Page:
On International Women’s Day: Alexandra Kollontai

“It is only in revolutionary struggle against the capitalists of every country, and only in union with the working women and men of the whole world, that we will achieve a new and brighter future — the socialist brotherhood of the workers.”Alexandra Kollontai

Alexandra Kollontai (March 31, 1872 – March 9, 1952)

I just wanna make a quick post for International Women’s Day, a holiday celebrated across the world to pay respect and honor the women of the world. It should come as no surprise that the holiday isn’t widely celebrated in the United States’, as most traditionally radical/awesome holidays aren’t.

Kollontai is an often overlooked figure in the history of the Russian Revolution and yet is easily one of the most enticing figures in its history.  Kollontai is not only an important figure of the revolution as one the most prominent women in the Bolshevik Party.  She was also a a prolific political theorist, revolutionary activist, visionary, as well as a novelist.

Kollontai became a passionate communist in 1896 after visiting a textile factory where mostly women worked.  She became active in the women’s strike movement that later took place at the plant, which served as a springboard for a lifetime of revolutionary political activity, especially in women’s struggles.  Later she joined the Bolshevik Party in 1915, and was an active socialist agitator, principally among women workers as a speaker and writer for various working-class papers.  As an active party leader, she banned together with other female members to challenge the party to pay more attention to the needs of women in Russia.

Kollontai believed that women’s liberation and sexual freedom were vital components in the struggle for socialism.  She advocated what many people today could refer to as “polyamory” or free love, and believed that under the conditions of classlessness the nuclear family would melt away as a superfluous extension of bourgeois property relations.

On the family under communism, Kollontai wrote,

The workers’ state needs new relations between the sexes, just as the narrow and exclusive affection of the mother for her own children must expand until it extends to all the children of the great, proletarian family, the indissoluble marriage based on the servitude of women is replaced by a free union of two equal members of the workers’ state who are united by love and mutual respect. In place of the individual and egoistic family, a great universal family of workers will develop, in which all the workers, men and women, will above all be comrades. This is what relations between men and women in the communist society will be like. These new relations will ensure for humanity all the joys of a love unknown in the commercial society, of a love that is free and based on the true social equality of the partners.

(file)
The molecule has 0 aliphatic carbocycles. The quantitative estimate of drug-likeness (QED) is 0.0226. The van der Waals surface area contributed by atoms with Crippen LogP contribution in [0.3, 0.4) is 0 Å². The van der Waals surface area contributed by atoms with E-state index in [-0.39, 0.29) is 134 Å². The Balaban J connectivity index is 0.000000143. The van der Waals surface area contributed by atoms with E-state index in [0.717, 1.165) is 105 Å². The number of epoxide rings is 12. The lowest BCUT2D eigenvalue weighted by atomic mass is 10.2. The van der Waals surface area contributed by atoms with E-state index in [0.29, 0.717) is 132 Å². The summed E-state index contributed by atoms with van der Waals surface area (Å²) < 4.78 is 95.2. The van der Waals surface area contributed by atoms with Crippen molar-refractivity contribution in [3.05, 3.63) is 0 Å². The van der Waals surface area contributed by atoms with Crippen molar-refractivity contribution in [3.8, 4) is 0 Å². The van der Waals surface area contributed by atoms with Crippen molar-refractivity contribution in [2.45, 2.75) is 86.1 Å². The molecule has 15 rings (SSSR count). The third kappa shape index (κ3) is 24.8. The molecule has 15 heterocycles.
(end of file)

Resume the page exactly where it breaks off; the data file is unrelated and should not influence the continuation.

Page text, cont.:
Poster for a lecture by Kollontai in the United States, 1915.

She was also an outspoken critic of “bourgeois” or liberal feminism, which aimed only for women’s political equality.  In an early leaflet written to celebrate the first ever celebration of International Women’s Day in Russia, she criticized liberal feminism,

For bourgeois women, political rights are simply a means allowing them to make their way more conveniently and more securely in a world founded on the exploitation of the working people. For women workers, political rights are a step along the rocky and difficult path that leads to the desired kingdom of labour.

Following the victory of the revolution in Russia in October 1917, Kollontai became a prominent official in the new Soviet government, founding the Women’s Department or “Zhenotdel.”

In 1920 she, along with the Bolshevik trade unionist Alexander Shliapnikov, helped form the Workers’ Opposition, a left faction of the Bolshevik Party.  The Workers’ Opposition argued against what they viewed as a tendency toward bureaucratization in the party and the reintroduction of capitalist policies.  In 1922 at the Tenth Party Congress, the Workers’ Opposition was banned.  In spite of their protest, almost all members of the Opposition remained active in the party.  Many of the faction’s leaders were later were killed or exiled during Stalin’s purges, including Shliapnikov.  Kollontai avoided the purges, and continued to rise within the Soviet government, becoming the world’s first ever female ambassador in 1923.

In 1926 Kollontai wrote her short but beautiful and inspiring autobiography titled The Autobiography of a Sexually Emancipated Communist Woman. Kollontai also frequently wrote fiction novels which reflected her theoretical and visionary work including Red Love and Love of Worker Bees.

Further Reading:

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